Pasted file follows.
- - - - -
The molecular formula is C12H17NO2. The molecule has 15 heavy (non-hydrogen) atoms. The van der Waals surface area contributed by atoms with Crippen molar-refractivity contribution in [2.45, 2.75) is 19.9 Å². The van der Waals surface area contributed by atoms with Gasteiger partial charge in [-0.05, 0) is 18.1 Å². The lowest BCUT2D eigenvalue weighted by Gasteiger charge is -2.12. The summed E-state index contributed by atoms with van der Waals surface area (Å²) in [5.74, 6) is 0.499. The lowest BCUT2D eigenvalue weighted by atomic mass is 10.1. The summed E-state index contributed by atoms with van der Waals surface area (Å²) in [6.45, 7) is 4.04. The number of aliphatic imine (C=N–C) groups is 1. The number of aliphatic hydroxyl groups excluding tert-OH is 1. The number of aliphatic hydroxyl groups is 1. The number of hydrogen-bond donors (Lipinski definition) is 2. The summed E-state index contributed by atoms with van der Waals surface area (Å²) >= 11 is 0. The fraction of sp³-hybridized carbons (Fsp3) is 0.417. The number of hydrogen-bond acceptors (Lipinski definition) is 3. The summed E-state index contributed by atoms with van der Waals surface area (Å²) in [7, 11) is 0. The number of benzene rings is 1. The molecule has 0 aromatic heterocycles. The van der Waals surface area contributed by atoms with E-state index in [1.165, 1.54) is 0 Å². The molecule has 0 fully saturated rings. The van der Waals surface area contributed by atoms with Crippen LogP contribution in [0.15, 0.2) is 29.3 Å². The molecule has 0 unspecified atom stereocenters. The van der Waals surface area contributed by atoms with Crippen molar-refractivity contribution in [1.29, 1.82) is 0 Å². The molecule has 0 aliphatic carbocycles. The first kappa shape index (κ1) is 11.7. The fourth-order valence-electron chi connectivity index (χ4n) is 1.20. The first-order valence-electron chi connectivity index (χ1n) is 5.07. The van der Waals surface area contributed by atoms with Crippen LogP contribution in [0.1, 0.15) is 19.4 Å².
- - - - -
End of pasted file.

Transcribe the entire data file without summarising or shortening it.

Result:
The molecular formula is C12H17NO2. The molecule has 15 heavy (non-hydrogen) atoms. The van der Waals surface area contributed by atoms with Crippen molar-refractivity contribution in [2.45, 2.75) is 19.9 Å². The van der Waals surface area contributed by atoms with Gasteiger partial charge in [-0.05, 0) is 18.1 Å². The lowest BCUT2D eigenvalue weighted by Gasteiger charge is -2.12. The summed E-state index contributed by atoms with van der Waals surface area (Å²) in [5.74, 6) is 0.499. The lowest BCUT2D eigenvalue weighted by atomic mass is 10.1. The summed E-state index contributed by atoms with van der Waals surface area (Å²) in [6.45, 7) is 4.04. The number of aliphatic imine (C=N–C) groups is 1. The number of aliphatic hydroxyl groups excluding tert-OH is 1. The number of aliphatic hydroxyl groups is 1. The number of hydrogen-bond donors (Lipinski definition) is 2. The summed E-state index contributed by atoms with van der Waals surface area (Å²) >= 11 is 0. The fraction of sp³-hybridized carbons (Fsp3) is 0.417. The number of hydrogen-bond acceptors (Lipinski definition) is 3. The summed E-state index contributed by atoms with van der Waals surface area (Å²) in [7, 11) is 0. The number of benzene rings is 1. The molecule has 0 aromatic heterocycles. The van der Waals surface area contributed by atoms with E-state index in [1.165, 1.54) is 0 Å². The molecule has 0 fully saturated rings. The van der Waals surface area contributed by atoms with Crippen LogP contribution in [0.15, 0.2) is 29.3 Å². The molecule has 0 unspecified atom stereocenters. The van der Waals surface area contributed by atoms with Crippen molar-refractivity contribution in [1.29, 1.82) is 0 Å². The molecule has 0 aliphatic carbocycles. The first kappa shape index (κ1) is 11.7. The fourth-order valence-electron chi connectivity index (χ4n) is 1.20. The first-order valence-electron chi connectivity index (χ1n) is 5.07. The van der Waals surface area contributed by atoms with Crippen LogP contribution in [0.1, 0.15) is 19.4 Å².